Migrant people are a risk group that will have a treatment gap in Thailand’s health system. Data from the Department of Employment in Thailand show that Samut Sakhon has the second highest migrant population in Thailand.35 Therefore, this study investigated the association between depression, sleep quality, and BDNF levels among pregnant Myanmar migrants in Samut Sakhon.

Methods

Study Design

This research was a nested cross-sectional study that was part of a birth cohort study conducted between June 2018 and August 2019 among Myanmar migrants in Samut Sakhon province, Thailand.36 The province was selected because it has the second largest population of Myanmar migrants. Briefly, 108 pregnant women aged between 18 and 35 years of age at less than 14 weeks of gestation were recruited from the antenatal care clinic. Inclusion criteria were 1) being a pregnant Myanmar migrant visiting the clinic for the first time, 2) the ability to read, write, and communicate in the Myanmar language, and 3) willingness to give blood samples. Exclusion criteria were 1) having given birth more than five times, 2) an inter-pregnancy interval of less than one year, and 3) a medical history of depression. This study and the birth cohort study complied with the Declaration of Helsinki. The data collection and analysis were approved by the Research Ethics Review Committee for Research Involving Human Research Participants, Health Sciences Group, Chulalongkorn University (RECCU) (COA No.251/2018 and COA No.094/2021). Participants’ informed consent was obtained prior to participation.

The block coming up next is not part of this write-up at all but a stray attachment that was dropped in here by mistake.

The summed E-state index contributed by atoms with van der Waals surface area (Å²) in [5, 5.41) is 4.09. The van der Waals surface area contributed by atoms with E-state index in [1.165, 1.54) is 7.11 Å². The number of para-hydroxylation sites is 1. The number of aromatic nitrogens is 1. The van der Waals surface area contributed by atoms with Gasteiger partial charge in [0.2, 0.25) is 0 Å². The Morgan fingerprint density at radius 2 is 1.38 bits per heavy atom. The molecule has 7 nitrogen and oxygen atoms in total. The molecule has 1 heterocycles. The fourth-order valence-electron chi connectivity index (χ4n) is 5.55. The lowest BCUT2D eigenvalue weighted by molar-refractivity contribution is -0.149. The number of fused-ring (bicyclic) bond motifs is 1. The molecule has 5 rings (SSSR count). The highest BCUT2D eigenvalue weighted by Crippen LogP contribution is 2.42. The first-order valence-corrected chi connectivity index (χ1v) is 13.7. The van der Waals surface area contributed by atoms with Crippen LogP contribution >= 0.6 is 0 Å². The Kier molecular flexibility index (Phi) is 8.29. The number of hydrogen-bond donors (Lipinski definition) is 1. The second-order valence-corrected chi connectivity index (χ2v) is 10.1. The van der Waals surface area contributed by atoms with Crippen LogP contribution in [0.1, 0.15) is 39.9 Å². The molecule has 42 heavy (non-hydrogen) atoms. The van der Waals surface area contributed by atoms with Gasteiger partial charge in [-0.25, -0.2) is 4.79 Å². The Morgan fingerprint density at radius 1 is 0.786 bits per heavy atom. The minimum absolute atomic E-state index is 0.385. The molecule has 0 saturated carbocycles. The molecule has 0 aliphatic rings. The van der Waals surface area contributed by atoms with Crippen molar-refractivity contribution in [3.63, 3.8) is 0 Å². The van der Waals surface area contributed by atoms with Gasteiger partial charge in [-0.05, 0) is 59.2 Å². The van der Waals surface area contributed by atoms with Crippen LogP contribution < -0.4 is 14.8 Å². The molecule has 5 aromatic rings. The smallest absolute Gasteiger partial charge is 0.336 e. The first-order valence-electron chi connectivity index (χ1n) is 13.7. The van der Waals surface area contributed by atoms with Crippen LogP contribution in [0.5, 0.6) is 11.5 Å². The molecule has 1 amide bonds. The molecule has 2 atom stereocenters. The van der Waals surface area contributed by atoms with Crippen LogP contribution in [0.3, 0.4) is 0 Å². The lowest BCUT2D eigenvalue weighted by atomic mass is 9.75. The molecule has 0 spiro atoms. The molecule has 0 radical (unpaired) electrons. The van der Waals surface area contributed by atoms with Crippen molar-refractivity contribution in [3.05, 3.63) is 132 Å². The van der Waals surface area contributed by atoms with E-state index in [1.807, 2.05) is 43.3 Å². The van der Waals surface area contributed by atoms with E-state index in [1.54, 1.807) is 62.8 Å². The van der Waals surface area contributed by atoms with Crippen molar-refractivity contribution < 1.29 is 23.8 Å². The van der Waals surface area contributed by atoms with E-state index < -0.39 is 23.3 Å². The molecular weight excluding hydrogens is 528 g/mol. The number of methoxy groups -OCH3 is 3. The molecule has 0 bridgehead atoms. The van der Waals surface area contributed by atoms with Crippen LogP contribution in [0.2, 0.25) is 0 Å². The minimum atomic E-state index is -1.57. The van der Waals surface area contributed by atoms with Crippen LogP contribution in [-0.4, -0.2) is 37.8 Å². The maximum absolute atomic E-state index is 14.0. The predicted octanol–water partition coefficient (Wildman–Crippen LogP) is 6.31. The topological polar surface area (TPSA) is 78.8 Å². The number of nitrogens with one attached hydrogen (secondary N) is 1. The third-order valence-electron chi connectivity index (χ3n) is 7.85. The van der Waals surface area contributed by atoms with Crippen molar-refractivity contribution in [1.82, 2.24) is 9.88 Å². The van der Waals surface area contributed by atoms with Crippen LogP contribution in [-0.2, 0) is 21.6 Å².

Plasma BDNF Analysis

Trained nurses drew maternal blood in the laboratory department of Krathum Baen Hospital. A total of 5 mL of blood was collected and separated into two EDTA tubes; 2.5 mL of blood was used to analyze plasma BDNF. The sample tubes were properly labeled with the hospital number and name of the participant. All sample tubes were stored at 4°C before being transferred to the laboratory for BDNF analysis. The analysis of plasma BDNF was explained by Zaw and Taneepanichskul (2019).36 Briefly, maternal plasma BDNF concentrations were measured using a quantitative sandwich enzyme-linked immunosorbent assay (ELISA) kit (RayBio, USA). Sample dilutions of antibody cocktails and serial dilutions of the standard solution were prepared. The samples were assayed in duplicate. The immobilized antigen and antibody were incubated with an antibody cocktail containing biotinylated anti-human BDNF. The solutions were discarded by adding and washing them. Color development was stopped. The solution was used with an absorbance of 450 nm by a microplate reader. All incubations were performed at room temperature.

Questionnaire